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Although you posted this question under a 03 VW Golf and you have a MKV. The best I can do is a MKIV set up. From the rear trunk there are access ports just for this job. The right port will be just above the light housing you will find a wire harness for the right assembly. Follow the harness and it will lead you to the assembly. Once located you can squeeze the two tabs and pull the circuit board where the bulbs are installed. Push on the bulb and twist anti-clockwise then pull out of the socket.
The left should be the same procedure and it is located behind your audio components.
NOTE: It's a good idea to wipe your hand and the glass bulb, leaving oily residue will cause early bulb failure once in operation.
The rear caliper pistons,turn as they go in,one side turns left,the other side turns right,after the piston is turned all the way in,align the notches in the piston to fit the brake pad.A square tool can be purchased at the parts store for very little money,that fits a 3/8 ratchet to do the job of turning the piston.
No, on rear wheel disc brakes, the pistons have to be turned in clockwise, and you need a special tool to do it, or you have something strong enough to put in the slots and turn it, but just turn them in far enough to get the new pads to slide over the rotors.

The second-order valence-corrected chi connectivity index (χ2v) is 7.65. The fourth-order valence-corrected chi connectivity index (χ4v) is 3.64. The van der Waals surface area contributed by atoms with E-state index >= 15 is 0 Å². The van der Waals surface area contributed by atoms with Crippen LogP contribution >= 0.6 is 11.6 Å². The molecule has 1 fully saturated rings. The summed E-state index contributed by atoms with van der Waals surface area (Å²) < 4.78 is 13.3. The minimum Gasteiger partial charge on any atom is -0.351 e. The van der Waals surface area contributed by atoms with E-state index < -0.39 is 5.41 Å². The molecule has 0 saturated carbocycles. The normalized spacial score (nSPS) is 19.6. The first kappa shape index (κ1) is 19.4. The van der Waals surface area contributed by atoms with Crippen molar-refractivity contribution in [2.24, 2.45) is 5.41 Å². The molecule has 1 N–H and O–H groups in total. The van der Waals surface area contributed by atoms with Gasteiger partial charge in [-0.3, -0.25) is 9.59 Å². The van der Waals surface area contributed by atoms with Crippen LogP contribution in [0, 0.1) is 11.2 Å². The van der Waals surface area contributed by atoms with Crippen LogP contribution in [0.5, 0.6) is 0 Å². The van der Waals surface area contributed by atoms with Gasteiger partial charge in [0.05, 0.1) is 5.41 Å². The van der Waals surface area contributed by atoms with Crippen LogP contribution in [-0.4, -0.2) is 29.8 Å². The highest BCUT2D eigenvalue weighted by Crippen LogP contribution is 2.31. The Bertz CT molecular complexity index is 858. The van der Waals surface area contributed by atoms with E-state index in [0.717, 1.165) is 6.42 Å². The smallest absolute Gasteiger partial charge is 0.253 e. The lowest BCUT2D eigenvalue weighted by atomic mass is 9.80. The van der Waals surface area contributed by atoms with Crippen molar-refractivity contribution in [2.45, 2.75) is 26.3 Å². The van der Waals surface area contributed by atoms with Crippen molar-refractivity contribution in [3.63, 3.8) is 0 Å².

You will need to check to see if your VW has anti-lock brakes installed on it. The pistons that push in usually look like an inverted cup, hollow end facing the brake pads. The pistons with antilock brakes are usually solid across the top facing the brake pads and will need to be rotated in order for them to collapse back inwards. Some rotate easily, others are a bit more difficult. The pistons on my VW Beetle have two (2) angular grooves opposite one another. If your look like this you may be able to use the blunt end of some needle-nose pliars, or you can head over to your local auto parts retailer for a "magic box", a square cube with as many as five (5) different patterns for the buttons that insert into the angular grooves on different vehcles. Find the pattern that best fits your grooves and attache the magic box to a 3/8 rachet with an extension. Rotate the piston slowley in one direction, then the other to loosen it up. To collapse the piston I believe you will need to rotate counter clockwise. Good luck, this style piston is only on the rear wheels.
You have to clamp the flexible break hose with the appropriate tool that will not damage hose so that no pressure can go back up the break line when then piston is wound back.You crack the bleed nipple just enough that it only flows out when the pressure from the piston being wound back in pushes it out.Once piston is all the way back in retighten the bleed nipple,reassemble caliper etc and bleed.The reason you vent off fluid this way is not to put back pressure on the ABS,Bleeding the brakes is easier and the worst of the fluid(most stressed)is evacuated from the brake lines.Last thing top up the master cylinder with exactly the same fluid that is in the vehicle.Mixing fluids can be hazardous in respect of the ABS and seals throughout the brake system.When winding your pistons take special care as the pistons wind back in in opposite directions.
On the rear brakes on this vehicle you have to screw the calipers in.
As the post above states for solid caliper pistons (which this vehicle has on the rear), there is a tool for this and you can rent it at AUTOZONE. ALSO REMEMBER, if you turn the brake caliper piston Clockwise and it does not go in, turn it COUNTER CLOCKWISE. I cannot remember which side is counter clockwise, but I think it is the left hand side (as you sit in the car).